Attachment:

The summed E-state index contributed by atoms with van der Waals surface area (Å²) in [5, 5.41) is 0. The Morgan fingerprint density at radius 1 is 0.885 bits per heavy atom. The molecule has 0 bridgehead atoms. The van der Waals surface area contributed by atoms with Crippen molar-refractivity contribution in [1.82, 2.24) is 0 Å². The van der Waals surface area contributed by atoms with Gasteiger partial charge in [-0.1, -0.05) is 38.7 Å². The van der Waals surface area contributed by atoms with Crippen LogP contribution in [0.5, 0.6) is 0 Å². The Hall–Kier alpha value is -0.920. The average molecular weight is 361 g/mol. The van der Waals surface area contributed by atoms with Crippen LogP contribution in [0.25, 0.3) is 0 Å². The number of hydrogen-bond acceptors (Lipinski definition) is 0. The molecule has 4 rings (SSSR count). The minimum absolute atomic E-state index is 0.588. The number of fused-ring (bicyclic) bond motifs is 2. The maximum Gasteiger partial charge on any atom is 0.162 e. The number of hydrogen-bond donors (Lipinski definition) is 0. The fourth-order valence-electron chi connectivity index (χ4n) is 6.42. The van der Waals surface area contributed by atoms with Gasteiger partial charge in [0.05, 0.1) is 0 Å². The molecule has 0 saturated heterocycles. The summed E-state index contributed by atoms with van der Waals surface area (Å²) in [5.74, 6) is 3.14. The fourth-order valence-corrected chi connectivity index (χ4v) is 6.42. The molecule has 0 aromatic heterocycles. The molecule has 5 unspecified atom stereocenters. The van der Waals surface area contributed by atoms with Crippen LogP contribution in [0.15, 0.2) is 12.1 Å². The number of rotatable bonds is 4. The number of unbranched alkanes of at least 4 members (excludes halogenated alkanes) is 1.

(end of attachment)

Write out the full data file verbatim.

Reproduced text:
The summed E-state index contributed by atoms with van der Waals surface area (Å²) in [5, 5.41) is 0. The Morgan fingerprint density at radius 1 is 0.885 bits per heavy atom. The molecule has 0 bridgehead atoms. The van der Waals surface area contributed by atoms with Crippen molar-refractivity contribution in [1.82, 2.24) is 0 Å². The van der Waals surface area contributed by atoms with Gasteiger partial charge in [-0.1, -0.05) is 38.7 Å². The van der Waals surface area contributed by atoms with Crippen LogP contribution in [0.5, 0.6) is 0 Å². The Hall–Kier alpha value is -0.920. The average molecular weight is 361 g/mol. The van der Waals surface area contributed by atoms with Crippen LogP contribution in [0.25, 0.3) is 0 Å². The number of hydrogen-bond acceptors (Lipinski definition) is 0. The molecule has 4 rings (SSSR count). The minimum absolute atomic E-state index is 0.588. The number of fused-ring (bicyclic) bond motifs is 2. The maximum Gasteiger partial charge on any atom is 0.162 e. The number of hydrogen-bond donors (Lipinski definition) is 0. The fourth-order valence-electron chi connectivity index (χ4n) is 6.42. The van der Waals surface area contributed by atoms with Gasteiger partial charge in [0.05, 0.1) is 0 Å². The molecule has 0 saturated heterocycles. The summed E-state index contributed by atoms with van der Waals surface area (Å²) in [5.74, 6) is 3.14. The fourth-order valence-corrected chi connectivity index (χ4v) is 6.42. The molecule has 0 aromatic heterocycles. The molecule has 5 unspecified atom stereocenters. The van der Waals surface area contributed by atoms with Crippen LogP contribution in [0.15, 0.2) is 12.1 Å². The number of rotatable bonds is 4. The number of unbranched alkanes of at least 4 members (excludes halogenated alkanes) is 1.